The training centre, strengthened with Victor's expert guidance, has provided a wealth of new opportunties for self-improvement to poor communites along the Napo River. These opportunities, which have been eagerly grasped, include an organic farming system that is a major agricultural innovation for the Amazon River basin. Victor is the epitome of the successful 'expert'- one who acts as a catalyst for, rather than an imposer of, change.

A volunteer may be well-motivated, with qualifications and experience ideally suited to a given task. But these resources won't amount to a bag of fertilizer if it turns out that his host agency is poorly managed and the project he's assigned to is a bust. Voluntary agency literature is crammed with lofty rhetoric about 'working with the poorest of the poor'. But I don't know of one agency that consistently -does so. In many instances, it isn't possible: the poorest people in the local community, because of their situation, lack access to the resources which would permit them to organize. And with no organization there is no access to funds or technical assistance.

But volunteer agencies have a choice. They can beselective. Through careful investigation they can identify which local groups really represent the interests of the poorest people in the community. There may be none; in which case, an agency can pack up and go home or switch its resources to another country where it might be more useful.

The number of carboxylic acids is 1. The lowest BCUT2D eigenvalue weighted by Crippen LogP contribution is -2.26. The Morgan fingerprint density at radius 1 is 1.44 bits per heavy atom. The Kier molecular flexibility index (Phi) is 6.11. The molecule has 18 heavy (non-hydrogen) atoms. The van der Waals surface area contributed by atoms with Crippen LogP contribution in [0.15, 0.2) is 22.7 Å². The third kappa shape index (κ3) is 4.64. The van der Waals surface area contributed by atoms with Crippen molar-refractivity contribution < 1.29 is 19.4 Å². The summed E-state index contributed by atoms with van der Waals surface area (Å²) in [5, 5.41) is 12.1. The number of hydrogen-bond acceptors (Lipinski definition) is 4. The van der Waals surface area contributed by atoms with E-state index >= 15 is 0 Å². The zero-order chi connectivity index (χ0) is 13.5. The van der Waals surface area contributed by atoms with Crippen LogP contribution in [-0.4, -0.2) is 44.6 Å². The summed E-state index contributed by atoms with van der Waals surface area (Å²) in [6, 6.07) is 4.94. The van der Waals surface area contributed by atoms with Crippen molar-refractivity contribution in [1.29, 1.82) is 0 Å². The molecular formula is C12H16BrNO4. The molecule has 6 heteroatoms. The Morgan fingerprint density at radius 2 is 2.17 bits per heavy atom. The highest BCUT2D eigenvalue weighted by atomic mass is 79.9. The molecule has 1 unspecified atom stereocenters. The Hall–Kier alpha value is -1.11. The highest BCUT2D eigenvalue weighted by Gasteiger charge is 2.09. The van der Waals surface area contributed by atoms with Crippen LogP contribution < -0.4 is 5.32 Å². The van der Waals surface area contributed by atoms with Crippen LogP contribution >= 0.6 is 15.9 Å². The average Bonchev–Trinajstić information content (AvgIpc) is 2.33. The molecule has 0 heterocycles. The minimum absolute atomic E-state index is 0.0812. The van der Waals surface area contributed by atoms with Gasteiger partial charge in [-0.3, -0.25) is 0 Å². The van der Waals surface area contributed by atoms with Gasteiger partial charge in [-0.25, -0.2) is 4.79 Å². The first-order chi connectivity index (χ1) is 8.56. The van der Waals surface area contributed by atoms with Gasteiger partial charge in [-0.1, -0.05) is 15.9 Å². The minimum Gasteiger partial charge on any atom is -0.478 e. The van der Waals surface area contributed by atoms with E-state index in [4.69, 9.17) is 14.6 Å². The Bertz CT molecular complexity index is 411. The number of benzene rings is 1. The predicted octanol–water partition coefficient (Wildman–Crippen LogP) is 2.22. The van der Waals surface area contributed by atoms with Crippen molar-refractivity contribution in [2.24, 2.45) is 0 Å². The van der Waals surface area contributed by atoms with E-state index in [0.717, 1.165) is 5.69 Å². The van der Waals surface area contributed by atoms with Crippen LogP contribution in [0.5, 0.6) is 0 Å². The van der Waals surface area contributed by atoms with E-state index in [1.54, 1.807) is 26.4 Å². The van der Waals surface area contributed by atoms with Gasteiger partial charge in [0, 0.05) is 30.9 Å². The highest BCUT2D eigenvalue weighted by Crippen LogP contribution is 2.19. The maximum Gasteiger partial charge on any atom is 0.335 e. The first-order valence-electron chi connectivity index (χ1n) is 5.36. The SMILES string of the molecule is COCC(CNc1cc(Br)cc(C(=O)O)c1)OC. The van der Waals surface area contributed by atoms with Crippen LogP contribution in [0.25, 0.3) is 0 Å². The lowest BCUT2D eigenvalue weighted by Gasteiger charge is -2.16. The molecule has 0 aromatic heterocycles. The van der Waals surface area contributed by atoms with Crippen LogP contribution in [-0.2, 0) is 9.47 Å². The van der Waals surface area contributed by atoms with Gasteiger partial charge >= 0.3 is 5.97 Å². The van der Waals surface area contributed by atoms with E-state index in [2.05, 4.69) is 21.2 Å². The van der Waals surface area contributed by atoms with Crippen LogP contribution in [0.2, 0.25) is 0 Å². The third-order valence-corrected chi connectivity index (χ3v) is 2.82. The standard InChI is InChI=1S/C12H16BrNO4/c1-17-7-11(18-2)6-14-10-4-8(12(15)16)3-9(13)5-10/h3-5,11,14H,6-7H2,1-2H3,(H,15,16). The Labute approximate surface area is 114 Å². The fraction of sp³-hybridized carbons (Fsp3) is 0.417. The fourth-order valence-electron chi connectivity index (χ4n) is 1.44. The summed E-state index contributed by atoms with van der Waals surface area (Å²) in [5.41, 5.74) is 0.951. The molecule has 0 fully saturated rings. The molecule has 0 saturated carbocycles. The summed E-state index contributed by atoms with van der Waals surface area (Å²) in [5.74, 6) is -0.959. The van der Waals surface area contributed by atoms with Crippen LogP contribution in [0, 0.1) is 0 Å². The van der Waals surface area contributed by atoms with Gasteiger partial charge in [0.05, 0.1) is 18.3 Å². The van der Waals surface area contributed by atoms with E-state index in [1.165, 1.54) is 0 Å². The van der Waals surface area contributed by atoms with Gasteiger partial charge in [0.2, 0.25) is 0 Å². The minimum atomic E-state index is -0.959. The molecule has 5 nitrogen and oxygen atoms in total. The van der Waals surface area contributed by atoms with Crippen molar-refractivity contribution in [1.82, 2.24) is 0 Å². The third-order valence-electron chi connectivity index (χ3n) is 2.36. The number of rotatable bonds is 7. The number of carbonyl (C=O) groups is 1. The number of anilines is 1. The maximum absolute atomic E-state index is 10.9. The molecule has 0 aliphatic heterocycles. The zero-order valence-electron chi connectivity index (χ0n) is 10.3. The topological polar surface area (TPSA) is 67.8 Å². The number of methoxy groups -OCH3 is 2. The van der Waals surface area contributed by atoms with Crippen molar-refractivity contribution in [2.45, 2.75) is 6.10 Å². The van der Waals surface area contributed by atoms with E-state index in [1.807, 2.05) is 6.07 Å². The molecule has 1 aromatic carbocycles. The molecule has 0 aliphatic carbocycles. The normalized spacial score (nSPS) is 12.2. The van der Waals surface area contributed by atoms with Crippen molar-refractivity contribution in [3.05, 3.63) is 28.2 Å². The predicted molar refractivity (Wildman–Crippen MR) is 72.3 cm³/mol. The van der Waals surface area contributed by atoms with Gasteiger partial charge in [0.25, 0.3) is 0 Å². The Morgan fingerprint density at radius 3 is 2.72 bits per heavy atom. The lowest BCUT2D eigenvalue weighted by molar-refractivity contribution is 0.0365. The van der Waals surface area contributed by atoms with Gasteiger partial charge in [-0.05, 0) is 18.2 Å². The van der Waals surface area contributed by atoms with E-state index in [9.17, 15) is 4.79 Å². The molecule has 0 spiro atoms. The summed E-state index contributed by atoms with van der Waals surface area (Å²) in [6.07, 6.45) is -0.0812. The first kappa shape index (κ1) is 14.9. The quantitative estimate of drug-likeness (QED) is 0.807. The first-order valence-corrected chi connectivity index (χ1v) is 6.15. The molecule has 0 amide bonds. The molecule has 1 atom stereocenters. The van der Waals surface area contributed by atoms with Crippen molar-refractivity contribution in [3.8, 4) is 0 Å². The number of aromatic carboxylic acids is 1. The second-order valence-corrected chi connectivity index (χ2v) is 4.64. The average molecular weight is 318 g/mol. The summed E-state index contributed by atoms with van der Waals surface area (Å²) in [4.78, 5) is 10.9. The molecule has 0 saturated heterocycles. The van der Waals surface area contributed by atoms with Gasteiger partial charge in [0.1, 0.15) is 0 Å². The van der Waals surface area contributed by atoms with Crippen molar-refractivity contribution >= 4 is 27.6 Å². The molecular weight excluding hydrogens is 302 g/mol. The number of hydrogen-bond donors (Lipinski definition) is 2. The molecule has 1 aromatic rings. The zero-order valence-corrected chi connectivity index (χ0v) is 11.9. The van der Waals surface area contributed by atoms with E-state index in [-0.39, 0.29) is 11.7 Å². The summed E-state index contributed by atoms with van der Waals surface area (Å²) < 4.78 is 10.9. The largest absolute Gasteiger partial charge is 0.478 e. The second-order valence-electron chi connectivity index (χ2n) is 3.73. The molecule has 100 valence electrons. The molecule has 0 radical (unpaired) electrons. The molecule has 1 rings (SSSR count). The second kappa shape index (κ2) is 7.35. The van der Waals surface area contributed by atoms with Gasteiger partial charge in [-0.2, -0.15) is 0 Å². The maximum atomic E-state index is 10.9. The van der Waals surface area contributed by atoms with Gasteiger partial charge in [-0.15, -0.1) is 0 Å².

Unlike the consultant 'expert', whose advice is their living, volunteer agencies should have the freedom to say no to a request for assistance if they think the project is not worth supporting. (The sad fact is that pressure from above often leads to compromise. Some volunteer agencies succumb to the 'numbers game'. They keep shipping warm bodies to the field to fill hastily arranged slots, usually in Government, that bear little or no relation to the needs of the people in the villages.)

Nevertheless there are limits to what volunteers can do. Like consultants they are in a Third World country at the invitation of the Government. In some countries, in choosing to work with the poor, the guest may offend the host. And flagrant violations of political authority can be fatal - as we saw in El Salvador when three nuns, newly arrived from the US were assassinated by right-wing terrorists. Lesser 'crimes' carry lesser penalities: 'Senor, the jeep outside will take you to the airport... '

Volunteer agencies can have no part in changing the political and social structures that determine the division of wealth and resources in a country. But, in their choice of project, they have to take sides.

Intervention by an outsider in the lives of other people is a serious and delicate business. The risks are great - all the more when the outsider comes from a different society and a different culture. To be of any service, he must first learn, to the best of his ability, what the local 'experts' think: that is, the people themselves. Only they can decide if the help he has to offer is relevant to their needs. The process must begin with them.

The words are easy, the practice extraordinarily difficult. There areso manypitfalls, so much room for honest and catastrophic error, it is small wonder that the reputation of experts isn't worse than it is.

Peter Snoad is Information Officer with IVS Inc., a volunteer agency based in Washington DC.